In loco parentis is a Latin term that translates to “in the place of a parent.” In legal terms, in loco parentis refers to a relationship in which an individual or organization takes on some of the responsibilities or functions of a parent. This usually occurs when a parent is absent, such as when a child is in school and an educator must assume responsibility for the child’s well being.

The term in loco parentis is also a common term used in child custody and visitation matters. Step-parents, grandparents, relatives, and others may have the right to in loco parentis access if the biological parents are unable or unfit to parent. In some situations, a step-parent or relative who has provided parental care to a child may be able to establish regular visitation even if the parent is deemed fit.

Claiming in Loco Parentis Status in Arizona

In Arizona, when an individual who is not the biological parent to a child seeks child custody or visitation, they may have the right to claim in loco parentis status. A court may find in favor of the non-parent if he or she can demonstrate that a bond or meaningful relationship has been developed with the child for a significant amount of time, or that a custody exchange or visitation rights would be in the best interest of the child. However, this requires a high burden of proof and may result in a denied request.

It is not uncommon for children to be cared for by a non-parental guardian. If a non-parent provides full-time care for a child for a prolonged period of time, it may become prudent to establish custody or legal guardianship. For a non-parent to establish legal guardianship, the court must award the person with sole responsibility of any personal decisions regarding the life and well being of the minor. Children under the age of 14 are generally appointed a guardian by the court, while children over age 14 may have some say in who they would like to be their guardian.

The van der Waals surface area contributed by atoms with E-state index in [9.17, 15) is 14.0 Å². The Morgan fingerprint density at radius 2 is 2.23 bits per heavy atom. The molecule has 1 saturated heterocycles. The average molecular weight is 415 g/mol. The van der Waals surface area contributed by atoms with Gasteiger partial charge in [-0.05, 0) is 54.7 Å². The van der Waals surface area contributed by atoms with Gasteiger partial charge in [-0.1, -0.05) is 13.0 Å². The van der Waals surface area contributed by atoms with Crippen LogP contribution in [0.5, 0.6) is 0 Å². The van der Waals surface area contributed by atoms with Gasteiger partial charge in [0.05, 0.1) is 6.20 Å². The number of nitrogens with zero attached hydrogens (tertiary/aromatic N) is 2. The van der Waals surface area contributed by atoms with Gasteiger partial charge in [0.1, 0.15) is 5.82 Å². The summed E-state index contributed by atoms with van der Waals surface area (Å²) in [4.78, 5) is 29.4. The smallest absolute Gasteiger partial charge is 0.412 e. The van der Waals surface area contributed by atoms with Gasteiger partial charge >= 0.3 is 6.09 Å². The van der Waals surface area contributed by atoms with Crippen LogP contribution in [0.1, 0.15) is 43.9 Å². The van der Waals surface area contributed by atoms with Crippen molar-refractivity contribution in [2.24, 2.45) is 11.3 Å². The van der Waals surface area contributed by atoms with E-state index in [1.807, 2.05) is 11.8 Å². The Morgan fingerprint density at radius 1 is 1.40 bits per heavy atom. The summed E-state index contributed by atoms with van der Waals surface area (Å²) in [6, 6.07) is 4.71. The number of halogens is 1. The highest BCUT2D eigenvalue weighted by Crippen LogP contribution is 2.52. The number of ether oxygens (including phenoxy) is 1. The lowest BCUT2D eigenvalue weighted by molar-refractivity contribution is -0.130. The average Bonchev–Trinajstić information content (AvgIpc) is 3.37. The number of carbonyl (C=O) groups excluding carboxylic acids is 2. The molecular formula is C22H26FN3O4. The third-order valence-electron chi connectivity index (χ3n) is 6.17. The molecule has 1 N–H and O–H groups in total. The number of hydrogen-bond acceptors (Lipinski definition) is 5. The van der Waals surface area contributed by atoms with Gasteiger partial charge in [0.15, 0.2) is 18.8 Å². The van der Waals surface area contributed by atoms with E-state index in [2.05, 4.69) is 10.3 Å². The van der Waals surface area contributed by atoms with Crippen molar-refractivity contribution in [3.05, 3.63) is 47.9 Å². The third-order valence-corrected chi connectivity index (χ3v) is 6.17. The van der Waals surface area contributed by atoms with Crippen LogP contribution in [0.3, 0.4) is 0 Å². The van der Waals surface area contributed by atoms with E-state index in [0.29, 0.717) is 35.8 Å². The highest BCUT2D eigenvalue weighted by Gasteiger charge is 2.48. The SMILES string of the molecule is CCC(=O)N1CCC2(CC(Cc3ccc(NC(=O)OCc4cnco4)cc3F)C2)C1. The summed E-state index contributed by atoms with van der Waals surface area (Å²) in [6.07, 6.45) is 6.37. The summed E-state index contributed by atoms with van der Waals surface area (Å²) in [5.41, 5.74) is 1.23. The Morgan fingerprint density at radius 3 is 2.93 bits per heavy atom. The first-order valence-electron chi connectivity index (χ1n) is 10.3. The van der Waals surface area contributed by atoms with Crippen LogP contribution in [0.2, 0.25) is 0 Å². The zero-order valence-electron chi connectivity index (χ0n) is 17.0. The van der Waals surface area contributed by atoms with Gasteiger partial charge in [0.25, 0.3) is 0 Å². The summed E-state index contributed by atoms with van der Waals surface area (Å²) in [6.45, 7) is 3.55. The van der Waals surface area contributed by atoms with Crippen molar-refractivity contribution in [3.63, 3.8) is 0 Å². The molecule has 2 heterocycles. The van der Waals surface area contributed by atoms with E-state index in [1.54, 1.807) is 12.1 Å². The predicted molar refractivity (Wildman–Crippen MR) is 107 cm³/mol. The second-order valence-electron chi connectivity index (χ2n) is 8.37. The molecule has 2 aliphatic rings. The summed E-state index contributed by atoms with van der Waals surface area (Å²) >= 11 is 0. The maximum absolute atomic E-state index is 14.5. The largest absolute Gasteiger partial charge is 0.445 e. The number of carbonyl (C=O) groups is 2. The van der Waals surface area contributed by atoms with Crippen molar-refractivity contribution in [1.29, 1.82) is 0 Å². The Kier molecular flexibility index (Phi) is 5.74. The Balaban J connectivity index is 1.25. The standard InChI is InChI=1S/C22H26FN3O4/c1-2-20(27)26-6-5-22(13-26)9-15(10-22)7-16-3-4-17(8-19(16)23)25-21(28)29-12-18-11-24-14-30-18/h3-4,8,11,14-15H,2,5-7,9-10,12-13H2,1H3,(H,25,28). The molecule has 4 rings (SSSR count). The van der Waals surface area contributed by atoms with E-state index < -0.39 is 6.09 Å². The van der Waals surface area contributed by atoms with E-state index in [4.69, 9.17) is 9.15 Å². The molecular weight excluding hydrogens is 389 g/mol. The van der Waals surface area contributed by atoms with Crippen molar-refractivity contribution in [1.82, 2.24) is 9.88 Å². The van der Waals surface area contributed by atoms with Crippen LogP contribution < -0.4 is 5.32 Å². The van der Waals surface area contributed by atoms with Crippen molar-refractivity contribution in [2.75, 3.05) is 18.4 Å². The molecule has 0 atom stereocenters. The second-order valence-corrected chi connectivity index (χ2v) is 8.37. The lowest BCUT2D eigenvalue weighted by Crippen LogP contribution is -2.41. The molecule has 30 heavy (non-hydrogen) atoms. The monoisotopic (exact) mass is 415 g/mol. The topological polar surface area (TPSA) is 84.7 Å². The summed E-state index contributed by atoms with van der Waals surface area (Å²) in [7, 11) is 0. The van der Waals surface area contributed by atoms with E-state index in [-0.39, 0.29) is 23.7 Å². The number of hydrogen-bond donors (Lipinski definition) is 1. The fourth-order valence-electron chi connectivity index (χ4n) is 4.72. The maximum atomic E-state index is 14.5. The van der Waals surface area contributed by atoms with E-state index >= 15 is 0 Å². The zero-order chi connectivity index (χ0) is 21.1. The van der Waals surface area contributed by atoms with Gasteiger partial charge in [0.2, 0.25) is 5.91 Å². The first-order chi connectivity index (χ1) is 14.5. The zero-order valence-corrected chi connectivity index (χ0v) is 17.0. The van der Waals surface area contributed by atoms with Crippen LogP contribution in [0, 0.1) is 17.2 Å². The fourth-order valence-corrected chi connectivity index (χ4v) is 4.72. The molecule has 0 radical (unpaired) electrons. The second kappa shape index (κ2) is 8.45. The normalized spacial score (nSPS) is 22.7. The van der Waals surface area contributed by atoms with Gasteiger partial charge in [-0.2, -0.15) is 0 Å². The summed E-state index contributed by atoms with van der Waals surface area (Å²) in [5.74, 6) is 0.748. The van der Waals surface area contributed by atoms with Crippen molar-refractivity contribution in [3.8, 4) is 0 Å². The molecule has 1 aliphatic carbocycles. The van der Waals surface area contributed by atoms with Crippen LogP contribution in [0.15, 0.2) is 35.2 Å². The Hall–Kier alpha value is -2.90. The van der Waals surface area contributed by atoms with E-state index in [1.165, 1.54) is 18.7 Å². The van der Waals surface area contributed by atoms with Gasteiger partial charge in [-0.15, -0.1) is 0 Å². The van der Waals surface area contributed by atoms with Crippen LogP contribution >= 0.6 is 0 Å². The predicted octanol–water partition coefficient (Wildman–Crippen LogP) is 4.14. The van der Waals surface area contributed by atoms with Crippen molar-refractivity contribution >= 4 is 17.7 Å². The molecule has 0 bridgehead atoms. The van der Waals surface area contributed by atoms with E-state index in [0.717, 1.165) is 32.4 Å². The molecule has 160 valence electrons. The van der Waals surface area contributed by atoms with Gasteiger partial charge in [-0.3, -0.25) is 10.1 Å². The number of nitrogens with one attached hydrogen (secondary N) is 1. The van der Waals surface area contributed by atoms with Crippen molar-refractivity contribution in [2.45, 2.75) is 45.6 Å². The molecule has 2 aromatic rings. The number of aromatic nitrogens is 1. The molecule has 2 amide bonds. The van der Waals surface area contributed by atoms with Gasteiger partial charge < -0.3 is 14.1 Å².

Parental permission is not always required to establish custody. However, a lack of parental permission will result in a more complex case. For an exchange of child custody to take place, the court must determine that the child’s wellbeing is at stake with either of their legal parents and that the non-parent is able to properly care for the child. In the majority of cases, the court will not consider granting non-parental custody unless one of the child’s legal parents has died, been missing for more than three months, or if the parents are divorced, separated or have a divorce or annulment pending.

Establishing Non-Parent Custody in Arizona

In Arizona, revised statutes §25-415, Custody by Non-parent, defines who and how a non-parent can establish custody of a child that is not theirs. This process requires the filing of a petition in the County Superior Court in the location where the child permanently resides. The petition should include extensive details to support the petitioner’s position and notice must be sent to the child’s parents, the child’s guardian, a person who has court ordered custody, a person or agency who has physical custody of the child, or any person or agency that has previously appeared in the action.

Speak with an Experienced Family Law Attorney

Establishing in loco parentis is a difficult journey, even if a parent has proven to be unfit or unavailable. If you are in a situation where you need to act as a parent or guardian for someone else’s child for a limited time or indefinite period, a court order of in loco parentis custody may make this possible. Reach out to our qualified family law attorneys today at JacksonWhite Law to learn more about your options or to discuss your case.

 

Call the Family Law Team at (480) 467-4348 to discuss your case today.

Schedule Your Consultation

Fill out the form below to get your consultation and discuss your best legal options.